When a person sleeps, his soul ascends on high. Thus the Jews deliberately went to sleep to allow their souls to comprehend even higher levels of the Torah. Nonetheless, G-d did not approve of their behavior, as it missed the point of the entire revelation.

In His Torah, G-d commanded us to utilize physical objects in the performance of His mitzvot (commandments). Thinking about giving charity is not enough; we have to actually give a poor person the money. By utilizing physical objects (a lulav on Sukkot, for example) we imbue the world with holiness, thereby connecting the spiritual and material realms.

When a person sleeps, however, his soul is not connected to the physical world, and the spiritual and material realms remain disunited - the antithesis of G-d's intent in giving us His Torah.

Accordingly, the proper preparation for receiving the Torah should have involved serving G-d on the highest spiritual levels while still awake, the better to fulfill G-d's ultimate intention in creating the world.

Adapted from Likutei Sichot of the Rebbe, Volume 4

A Slice of Life

Just Do It

Excerpts from a speech said by Aliza Horowitz at the passing of her father, Dr. Alvin Cohen and from a letter that she wrote to him.
When I was about five-years-old I asked my father what he did at work. He said, "People lie down on the couch and I say 'What's on your mind?' and they tell me.

I asked, "Can I try it?" He said, "Sure" and he lay down on the couch. "Now say, 'What's on your mind?' he coached me.

I said, "What's on your mind?" and paused a second. "Daddy, what's a mind?"

The fact that my father was a psychiatrist had a major impact on all of our lives. All of his children are in the mental health or related field. I became a therapist myself at the age of 50. I feel like I am carrying on my father's legacy when I practice therapy. We are all inspired in our work through his example. We always knew how much his patients meant to him and how he was available to them.

When I was a child his compassionate eyes looked sad to me. I thought that he held the pain of all the patients inside his heart because it wasn't just a job for him. He respected all people from all walks of life. His patients used to ask, "How do you remember everything about each one of us?" His answer: "Don't you have more than one sibling? Do you get mixed up between them?"

One time my siblings were arguing. What about? That each of us thought that we were Dad's favorite child. In the end we just agreed, he loves us all the most. But secretly each one of us knew we were really his favorite child. And that is his remarkable ability to give unconditional love. His inclusive heart loved all of us lucky enough to be in his path. This is the well of strength that I draw from during the vicissitudes of life. And now in this most trying time I will dig inside and draw from this well again.

Everyone young and old and in between was drawn to his warmth, his witty ways and quiet wisdom. All his children and grandchildren vied for a place on the couch next to him to lean on his shoulder figuratively and actually.

In spite of a 12 hour workday, beginning at 7 a.m., he was available to his family. He was a real family man, helping us with homework, flying kites, and jogging in the park before it was in vogue. My father would have special time with each of us - we called it "Daddy Talking Time," a wonderful invention of my sister Diane. He would bring us out for lunch in a restaurant, teaching us one of the many poems, sonnets and soliloquies he knew by heart, on the ride there and back. Our family, especially our father has been known to burst into a poem for every occasion.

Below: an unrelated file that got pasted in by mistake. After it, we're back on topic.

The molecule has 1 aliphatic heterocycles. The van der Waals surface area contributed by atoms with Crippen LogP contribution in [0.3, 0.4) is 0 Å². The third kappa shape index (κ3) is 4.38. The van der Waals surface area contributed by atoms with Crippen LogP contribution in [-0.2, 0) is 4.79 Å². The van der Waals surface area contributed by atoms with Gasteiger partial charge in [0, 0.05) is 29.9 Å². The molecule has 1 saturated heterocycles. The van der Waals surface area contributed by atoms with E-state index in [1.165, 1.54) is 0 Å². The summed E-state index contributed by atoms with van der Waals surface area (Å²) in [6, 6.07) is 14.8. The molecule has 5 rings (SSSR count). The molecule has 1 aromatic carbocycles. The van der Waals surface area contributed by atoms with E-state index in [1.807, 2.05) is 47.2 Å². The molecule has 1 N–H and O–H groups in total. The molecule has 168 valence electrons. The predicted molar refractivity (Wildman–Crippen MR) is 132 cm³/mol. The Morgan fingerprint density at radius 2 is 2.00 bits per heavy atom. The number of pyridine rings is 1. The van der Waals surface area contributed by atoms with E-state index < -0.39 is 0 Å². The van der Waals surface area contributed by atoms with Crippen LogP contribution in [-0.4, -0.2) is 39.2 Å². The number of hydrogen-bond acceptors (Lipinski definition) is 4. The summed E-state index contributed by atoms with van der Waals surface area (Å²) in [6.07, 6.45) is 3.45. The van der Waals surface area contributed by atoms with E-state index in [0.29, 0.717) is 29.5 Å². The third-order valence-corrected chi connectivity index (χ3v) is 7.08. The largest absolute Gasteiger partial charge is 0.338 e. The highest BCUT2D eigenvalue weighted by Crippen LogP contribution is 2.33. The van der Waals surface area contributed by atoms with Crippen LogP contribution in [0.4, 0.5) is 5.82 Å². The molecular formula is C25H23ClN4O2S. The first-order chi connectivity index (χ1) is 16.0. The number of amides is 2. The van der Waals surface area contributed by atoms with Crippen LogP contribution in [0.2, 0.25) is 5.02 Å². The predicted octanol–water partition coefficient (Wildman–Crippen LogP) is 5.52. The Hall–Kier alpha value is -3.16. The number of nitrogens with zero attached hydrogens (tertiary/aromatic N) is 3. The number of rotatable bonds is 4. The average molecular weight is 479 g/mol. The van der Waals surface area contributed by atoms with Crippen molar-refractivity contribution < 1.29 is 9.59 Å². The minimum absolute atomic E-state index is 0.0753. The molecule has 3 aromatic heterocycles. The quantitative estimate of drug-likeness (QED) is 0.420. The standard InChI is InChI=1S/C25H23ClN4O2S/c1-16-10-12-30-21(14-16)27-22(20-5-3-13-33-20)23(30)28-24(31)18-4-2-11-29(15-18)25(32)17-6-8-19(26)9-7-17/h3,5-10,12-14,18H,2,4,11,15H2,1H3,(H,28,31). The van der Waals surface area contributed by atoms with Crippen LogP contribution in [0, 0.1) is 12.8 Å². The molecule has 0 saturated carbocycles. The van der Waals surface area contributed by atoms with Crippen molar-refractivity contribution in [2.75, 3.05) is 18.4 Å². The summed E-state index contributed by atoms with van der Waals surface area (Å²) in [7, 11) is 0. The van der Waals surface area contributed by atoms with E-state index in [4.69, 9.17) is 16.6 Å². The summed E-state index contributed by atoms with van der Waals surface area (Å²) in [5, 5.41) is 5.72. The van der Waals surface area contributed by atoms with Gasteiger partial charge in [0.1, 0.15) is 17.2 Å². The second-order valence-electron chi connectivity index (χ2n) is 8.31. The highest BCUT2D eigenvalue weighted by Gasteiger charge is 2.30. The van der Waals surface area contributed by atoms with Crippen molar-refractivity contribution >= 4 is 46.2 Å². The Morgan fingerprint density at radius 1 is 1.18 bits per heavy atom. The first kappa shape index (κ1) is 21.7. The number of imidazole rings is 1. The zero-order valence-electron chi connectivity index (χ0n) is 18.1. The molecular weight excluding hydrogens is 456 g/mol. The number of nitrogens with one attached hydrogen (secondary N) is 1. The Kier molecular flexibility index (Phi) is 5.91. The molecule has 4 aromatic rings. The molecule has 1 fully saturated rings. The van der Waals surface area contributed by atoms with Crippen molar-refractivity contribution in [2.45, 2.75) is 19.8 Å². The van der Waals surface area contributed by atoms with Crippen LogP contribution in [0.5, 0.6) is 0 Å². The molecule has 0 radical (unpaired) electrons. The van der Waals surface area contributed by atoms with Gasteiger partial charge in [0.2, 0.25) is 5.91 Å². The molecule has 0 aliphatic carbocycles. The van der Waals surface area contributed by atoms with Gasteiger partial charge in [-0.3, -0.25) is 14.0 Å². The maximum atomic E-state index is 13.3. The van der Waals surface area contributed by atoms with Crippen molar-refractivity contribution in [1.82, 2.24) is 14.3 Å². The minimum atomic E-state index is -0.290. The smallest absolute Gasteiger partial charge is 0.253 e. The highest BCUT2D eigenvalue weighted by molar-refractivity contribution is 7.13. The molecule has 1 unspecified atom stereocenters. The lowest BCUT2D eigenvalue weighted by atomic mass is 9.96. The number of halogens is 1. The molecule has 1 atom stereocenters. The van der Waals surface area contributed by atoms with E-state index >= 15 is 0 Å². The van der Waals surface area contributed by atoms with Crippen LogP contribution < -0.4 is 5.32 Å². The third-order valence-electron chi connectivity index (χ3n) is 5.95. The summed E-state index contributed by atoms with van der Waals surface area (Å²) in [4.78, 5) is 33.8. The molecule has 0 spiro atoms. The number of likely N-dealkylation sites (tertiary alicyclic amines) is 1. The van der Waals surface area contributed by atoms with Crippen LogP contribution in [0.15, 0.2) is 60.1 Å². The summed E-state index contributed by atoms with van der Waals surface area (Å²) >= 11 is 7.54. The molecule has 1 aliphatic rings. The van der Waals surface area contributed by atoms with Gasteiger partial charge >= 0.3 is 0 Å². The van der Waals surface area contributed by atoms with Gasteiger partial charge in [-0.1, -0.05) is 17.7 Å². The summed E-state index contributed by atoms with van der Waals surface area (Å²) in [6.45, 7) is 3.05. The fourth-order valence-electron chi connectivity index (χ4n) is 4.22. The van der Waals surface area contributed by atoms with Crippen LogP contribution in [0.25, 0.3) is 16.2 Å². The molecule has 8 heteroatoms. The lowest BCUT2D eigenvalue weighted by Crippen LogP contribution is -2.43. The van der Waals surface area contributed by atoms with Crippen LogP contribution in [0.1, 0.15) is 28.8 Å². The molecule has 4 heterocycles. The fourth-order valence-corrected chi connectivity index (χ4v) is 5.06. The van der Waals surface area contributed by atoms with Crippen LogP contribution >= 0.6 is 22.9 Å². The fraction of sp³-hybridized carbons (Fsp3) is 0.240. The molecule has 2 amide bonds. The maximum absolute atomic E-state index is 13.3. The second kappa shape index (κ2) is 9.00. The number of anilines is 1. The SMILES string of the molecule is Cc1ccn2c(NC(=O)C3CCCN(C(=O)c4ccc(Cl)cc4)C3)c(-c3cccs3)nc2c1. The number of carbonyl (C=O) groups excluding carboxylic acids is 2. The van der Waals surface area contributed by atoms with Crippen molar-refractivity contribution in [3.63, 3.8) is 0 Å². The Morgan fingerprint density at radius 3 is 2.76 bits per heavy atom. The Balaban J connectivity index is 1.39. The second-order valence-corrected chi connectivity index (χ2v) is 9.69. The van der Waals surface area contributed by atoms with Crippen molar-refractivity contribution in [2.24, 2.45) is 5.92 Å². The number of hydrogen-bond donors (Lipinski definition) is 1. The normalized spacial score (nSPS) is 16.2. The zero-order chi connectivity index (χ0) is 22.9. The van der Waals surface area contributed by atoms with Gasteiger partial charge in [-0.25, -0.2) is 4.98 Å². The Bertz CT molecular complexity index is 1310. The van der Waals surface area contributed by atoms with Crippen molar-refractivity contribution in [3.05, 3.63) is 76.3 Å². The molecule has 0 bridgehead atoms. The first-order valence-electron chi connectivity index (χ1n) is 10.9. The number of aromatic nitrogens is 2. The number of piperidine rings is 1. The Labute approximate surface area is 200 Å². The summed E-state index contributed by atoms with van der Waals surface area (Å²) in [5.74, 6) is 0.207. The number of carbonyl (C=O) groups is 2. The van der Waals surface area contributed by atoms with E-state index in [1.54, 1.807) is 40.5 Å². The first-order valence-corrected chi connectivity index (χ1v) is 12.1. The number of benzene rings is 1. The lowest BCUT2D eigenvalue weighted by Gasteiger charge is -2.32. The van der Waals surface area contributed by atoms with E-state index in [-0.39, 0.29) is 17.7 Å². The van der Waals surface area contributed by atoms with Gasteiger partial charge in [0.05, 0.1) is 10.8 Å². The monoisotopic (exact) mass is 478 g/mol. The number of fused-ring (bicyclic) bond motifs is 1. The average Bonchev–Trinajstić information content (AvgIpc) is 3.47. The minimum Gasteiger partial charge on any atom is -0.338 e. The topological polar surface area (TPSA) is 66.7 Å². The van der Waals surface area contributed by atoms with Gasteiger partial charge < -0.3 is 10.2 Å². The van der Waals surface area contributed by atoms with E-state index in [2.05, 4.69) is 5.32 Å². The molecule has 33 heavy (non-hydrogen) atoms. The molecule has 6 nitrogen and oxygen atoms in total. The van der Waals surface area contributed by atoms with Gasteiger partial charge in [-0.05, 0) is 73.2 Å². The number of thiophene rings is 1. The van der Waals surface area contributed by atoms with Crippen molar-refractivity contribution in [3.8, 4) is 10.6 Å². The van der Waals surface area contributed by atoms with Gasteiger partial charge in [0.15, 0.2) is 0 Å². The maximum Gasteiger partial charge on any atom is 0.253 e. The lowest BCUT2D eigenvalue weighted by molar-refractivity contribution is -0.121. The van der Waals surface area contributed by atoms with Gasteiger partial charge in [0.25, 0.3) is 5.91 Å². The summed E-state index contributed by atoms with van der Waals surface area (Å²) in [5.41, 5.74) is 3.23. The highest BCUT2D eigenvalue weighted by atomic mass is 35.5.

As children we would play the game of trust. We would stand perfectly stiff and straight and fall back into my fathers arms without looking back. And trust we did! We always trusted him to be there for us. My father had a witty personality. He laughed at himself never at others, and saw humor in every situation, even dire ones.

During my turbulent teenage years, I often felt down and my father would come home from work and ask me, "On a scale of one to ten, how do you feel? 'One' is abysmal despair and 'ten' is euphoria. I would usually say 'two' or 'three,' and he would say, "If I could take away the pain I would." And that was his life's mission - to ease the pain of those he knew. He certainly listened more than he spoke. And those he listened to felt heard on a cellular level. Each one's story was important. He encouraged everyone he knew to be empowered and not be a victim.

At the age of 21, I became a religious Jew. My father came to visit me in Crown Heights, Brooklyn, to make sure I had not joined a cult, because up until then I had tried many things while searching for my true self.

The more I got involved in studying Jewish texts and especially Chasidic philosophy, the more I exclaimed: "Hey this is what my father taught me all along: Live each day fully; Act happy even when you're not; The mind controls the heart; The word 'can't' doesn't exist."

After my father verified that Lubavitch was not a cult, he was fully supportive of my choice and celebrated the birth of each child and each Bar Mitzva, Bat Mitzva and wedding. He was a favorite amongst our friends. People were always asking him for advice or pouring out their heart to him as he listened attentively.